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Friday, 3 July 2015

Australian Stocks Plunge - With China / Greece Fears, & Top Buffet Insights







Australian stocks fall steeply on Greek worries, China share crash


Australian shares have closed down more than 1 per cent as traders cut their exposure ahead of this weekend's Greek referendum and as China's stock market crash worsens.
The benchmark ASX 200 index finished off 62 points, or 1.1 per cent, to 5,538, while the broader All Ordinaries index was off 60 points at 5,528.
IG Markets institutional trader Chris Weston said the fall reflects "gap risk" around the Greek vote, which takes place on Sunday, meaning that traders cannot react immediately, but could be queuing sell orders on Monday morning, with few willing buyers.
"You can't deal when the market's closed but, when it does open, you get a situation where the market could open 3 per cent lower for example," he said.
"Depending on what you're in, that stock will open potentially 2 to 10 per cent lower."
Mr Weston warned that US Dow Jones Industrial Average futures could be down 400-500 points on a "no" vote, a fall of 2-3 per cent, and there is not a lot of upside to be had.






50 best things Warren Buffett told investors over past 50 years



It’s been 50 years since Warren Buffett — a.k.a. the Oracle of Omaha — took control of Berkshire Hathaway BRK.A, -0.21% BRK.B, +0.07%   and turned a sleepy textile company into a powerful conglomerate with multiple businesses and investments. And that means it’s been 50 years since Buffett started writing his annual letter to shareholders.
The 2014 edition — the epistles always refer back to the previous year — gives us the perfect excuse to review all 50 letters and find 50 of the most memorable quotes from them.
Keep in mind that Buffett’s early letters — some of which were not actually signed by him — featured little more than straightforward accounts of Berkshire’s finances. But by the late 1970s, the oracle started, well, oracle-ing, offering pointed, humorous and sage-like commentary on the markets. And along the way, the cost-conscious billionaire wasn’t afraid to make fun of himself (and his one indulgence — namely, a private jet).
Read and enjoy.




Image result for homeless person

US debt is north of $18 trillion. (Amazingly, *cough*, it hasn’t changed in months *cough*.) Forward promises are north of $200 trillion, meaning that a child born today is responsible to repay $625,000. And since roughly half the US population pays no income tax… and presuming that this newborn will be a member of the productive half… he or she is born $1.25 million in debt. Such repayments will never happen. Most of those debts will not be repaid.






It did so for all the reasons that I’ve mentioned before — namely that Germany cannot allow a Grexit from the euro zone without ultimately destroying the German economic miracle of the last few decades … and the Greeks outside the euro would see their modern lifestyles crumble in the face of sharp inflation and radically reduced access to the imported goods they take for granted today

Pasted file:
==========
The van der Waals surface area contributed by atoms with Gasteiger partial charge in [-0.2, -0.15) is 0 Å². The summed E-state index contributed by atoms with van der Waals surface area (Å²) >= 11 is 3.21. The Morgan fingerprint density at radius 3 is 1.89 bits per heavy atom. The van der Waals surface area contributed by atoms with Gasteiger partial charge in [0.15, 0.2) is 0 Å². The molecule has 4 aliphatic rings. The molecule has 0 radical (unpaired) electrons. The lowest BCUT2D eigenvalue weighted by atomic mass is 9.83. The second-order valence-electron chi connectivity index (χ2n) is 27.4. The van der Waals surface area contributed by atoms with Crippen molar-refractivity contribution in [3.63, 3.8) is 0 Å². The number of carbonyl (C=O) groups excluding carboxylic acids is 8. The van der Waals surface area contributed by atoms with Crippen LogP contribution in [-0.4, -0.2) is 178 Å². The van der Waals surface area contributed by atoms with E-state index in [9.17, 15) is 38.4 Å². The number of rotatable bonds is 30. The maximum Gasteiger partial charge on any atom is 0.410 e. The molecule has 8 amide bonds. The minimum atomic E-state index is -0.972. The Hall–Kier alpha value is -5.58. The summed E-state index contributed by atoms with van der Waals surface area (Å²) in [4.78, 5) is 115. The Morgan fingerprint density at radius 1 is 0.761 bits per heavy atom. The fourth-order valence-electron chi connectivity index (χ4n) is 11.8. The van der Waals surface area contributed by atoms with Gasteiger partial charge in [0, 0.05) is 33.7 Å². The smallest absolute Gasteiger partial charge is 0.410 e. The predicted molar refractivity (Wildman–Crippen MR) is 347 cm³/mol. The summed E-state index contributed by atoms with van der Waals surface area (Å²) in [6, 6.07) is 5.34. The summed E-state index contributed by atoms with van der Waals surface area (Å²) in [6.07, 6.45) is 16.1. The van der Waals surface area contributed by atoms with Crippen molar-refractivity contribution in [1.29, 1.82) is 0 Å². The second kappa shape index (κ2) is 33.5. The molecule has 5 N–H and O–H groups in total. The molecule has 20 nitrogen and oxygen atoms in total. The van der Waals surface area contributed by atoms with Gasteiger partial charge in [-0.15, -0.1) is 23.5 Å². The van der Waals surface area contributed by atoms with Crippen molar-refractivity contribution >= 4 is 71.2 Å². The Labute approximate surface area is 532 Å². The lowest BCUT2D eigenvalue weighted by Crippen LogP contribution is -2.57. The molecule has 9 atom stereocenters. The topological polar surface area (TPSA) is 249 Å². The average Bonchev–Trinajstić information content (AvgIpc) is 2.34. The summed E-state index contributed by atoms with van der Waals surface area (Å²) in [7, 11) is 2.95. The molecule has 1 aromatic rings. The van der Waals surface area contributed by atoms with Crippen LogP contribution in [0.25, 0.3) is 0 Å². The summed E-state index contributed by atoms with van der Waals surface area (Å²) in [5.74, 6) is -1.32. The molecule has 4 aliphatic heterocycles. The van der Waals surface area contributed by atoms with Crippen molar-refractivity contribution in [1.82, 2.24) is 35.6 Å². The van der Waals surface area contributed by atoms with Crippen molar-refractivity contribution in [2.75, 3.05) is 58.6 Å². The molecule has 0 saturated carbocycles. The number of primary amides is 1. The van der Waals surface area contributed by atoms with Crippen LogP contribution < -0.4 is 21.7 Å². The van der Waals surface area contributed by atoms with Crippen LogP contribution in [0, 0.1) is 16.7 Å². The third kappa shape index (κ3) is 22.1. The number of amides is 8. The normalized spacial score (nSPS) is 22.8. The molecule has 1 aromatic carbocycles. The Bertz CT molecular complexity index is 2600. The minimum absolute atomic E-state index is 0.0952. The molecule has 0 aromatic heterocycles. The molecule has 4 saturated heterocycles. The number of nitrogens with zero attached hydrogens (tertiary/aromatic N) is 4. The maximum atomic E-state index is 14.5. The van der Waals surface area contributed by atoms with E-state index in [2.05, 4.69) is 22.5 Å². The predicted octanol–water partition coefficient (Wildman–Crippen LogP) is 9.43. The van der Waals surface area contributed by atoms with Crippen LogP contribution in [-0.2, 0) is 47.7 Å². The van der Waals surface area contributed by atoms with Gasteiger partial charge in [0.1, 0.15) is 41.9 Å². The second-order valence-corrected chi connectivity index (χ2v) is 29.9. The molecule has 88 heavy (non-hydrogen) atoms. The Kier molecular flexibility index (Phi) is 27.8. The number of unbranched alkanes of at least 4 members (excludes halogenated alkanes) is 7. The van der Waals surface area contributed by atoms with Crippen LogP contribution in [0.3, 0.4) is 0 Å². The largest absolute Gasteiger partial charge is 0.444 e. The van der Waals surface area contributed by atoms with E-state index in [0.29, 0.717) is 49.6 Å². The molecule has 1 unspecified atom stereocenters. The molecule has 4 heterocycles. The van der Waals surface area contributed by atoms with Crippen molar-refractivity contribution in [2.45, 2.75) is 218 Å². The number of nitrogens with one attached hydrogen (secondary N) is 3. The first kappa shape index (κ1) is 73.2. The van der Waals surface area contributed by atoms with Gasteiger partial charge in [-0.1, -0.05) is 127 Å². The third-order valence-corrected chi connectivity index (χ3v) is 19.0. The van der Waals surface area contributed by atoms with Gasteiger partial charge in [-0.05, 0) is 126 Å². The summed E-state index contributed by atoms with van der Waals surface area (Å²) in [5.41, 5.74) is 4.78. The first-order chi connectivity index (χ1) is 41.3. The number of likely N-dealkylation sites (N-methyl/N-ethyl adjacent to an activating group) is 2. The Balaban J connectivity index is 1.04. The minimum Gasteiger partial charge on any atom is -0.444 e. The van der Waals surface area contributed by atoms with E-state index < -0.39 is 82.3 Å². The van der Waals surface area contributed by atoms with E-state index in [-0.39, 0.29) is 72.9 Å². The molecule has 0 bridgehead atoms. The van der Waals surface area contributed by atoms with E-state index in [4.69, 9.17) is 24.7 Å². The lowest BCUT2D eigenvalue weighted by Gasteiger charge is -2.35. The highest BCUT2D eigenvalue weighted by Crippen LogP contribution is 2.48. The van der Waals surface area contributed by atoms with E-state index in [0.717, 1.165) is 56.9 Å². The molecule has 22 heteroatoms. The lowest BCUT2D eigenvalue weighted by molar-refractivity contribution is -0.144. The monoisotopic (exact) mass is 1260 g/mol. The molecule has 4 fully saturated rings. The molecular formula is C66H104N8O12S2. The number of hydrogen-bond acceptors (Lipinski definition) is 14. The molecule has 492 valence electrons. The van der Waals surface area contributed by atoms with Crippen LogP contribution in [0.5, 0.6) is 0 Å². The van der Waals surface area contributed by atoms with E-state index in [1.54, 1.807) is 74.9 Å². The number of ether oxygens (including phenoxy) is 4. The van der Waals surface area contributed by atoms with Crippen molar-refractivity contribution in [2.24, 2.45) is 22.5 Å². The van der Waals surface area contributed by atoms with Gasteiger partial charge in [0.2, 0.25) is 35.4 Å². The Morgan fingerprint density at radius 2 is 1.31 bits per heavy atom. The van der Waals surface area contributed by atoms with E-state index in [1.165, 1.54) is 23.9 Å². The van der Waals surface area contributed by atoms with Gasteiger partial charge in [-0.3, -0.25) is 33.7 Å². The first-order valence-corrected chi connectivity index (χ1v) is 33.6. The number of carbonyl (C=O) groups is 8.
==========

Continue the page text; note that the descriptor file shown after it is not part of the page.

The confederation, which represents some 280,000 small and medium-sized businesses, has been badly hit by capital controls. More than half of Greece’s food and raw materials are imported, but without a functioning banking system there was no way to wire money abroad and pay for supplies, said Korkidis.
“Multinationals can, but local companies can’t,” he sighed. “Shortages are manageable this week because traders have stock, but next week that won’t be the case. We are experiencing things we never thought we’d see.”








To quantify the volatility the following chart shows the (absolute value of) percent deviation from silver’s 200 day moving average. A spike higher or lower is volatility. The six spikes in volatility above 40% deviation from the 200 day moving average are quite large.




Image result for euro zone sinking


Eurozone consumer prices rose for the first time in six months during May, a victory for the ECB in its campaign to avoid a debilitating period of deflation, during which businesses and households might hold back on spending in the expectation that they will get better deals in the future.
Tuesday is the final day of the state's current budget year, and top officials turned to planning for a Wednesday in which Illinois government has limited authority to spend money. It's also the day a cash-strapped CPS is due to make a $634 million pension payment





Financial soundness of South Korean households worsened in the first quarter as their debts snowballed on the back of low interest rates, a report showed Tuesday, adding to persistent concerns that a looming U.S. rate hike may unleash credit risks.




As systemic solutions fall short, we must grasp the nettle of making our own arrangements in a time characterized by burgeoning demands and diminishing resources, capital and security.
The idea that our large-scale problems could be fixed with systemic reforms is enticing: replace the thousands of pages of tax code with a simple flat tax without deductions, for example, or the replacement of too big to jail/fail banks with community-owned banks that served the public, not shareholders.
But the attraction of reforms is a siren song, because our system is run by vested interests for vested interests, period. Any real reform is Dead On Arrival (DOA) because any real reform threatens the swag and security of vested interests.


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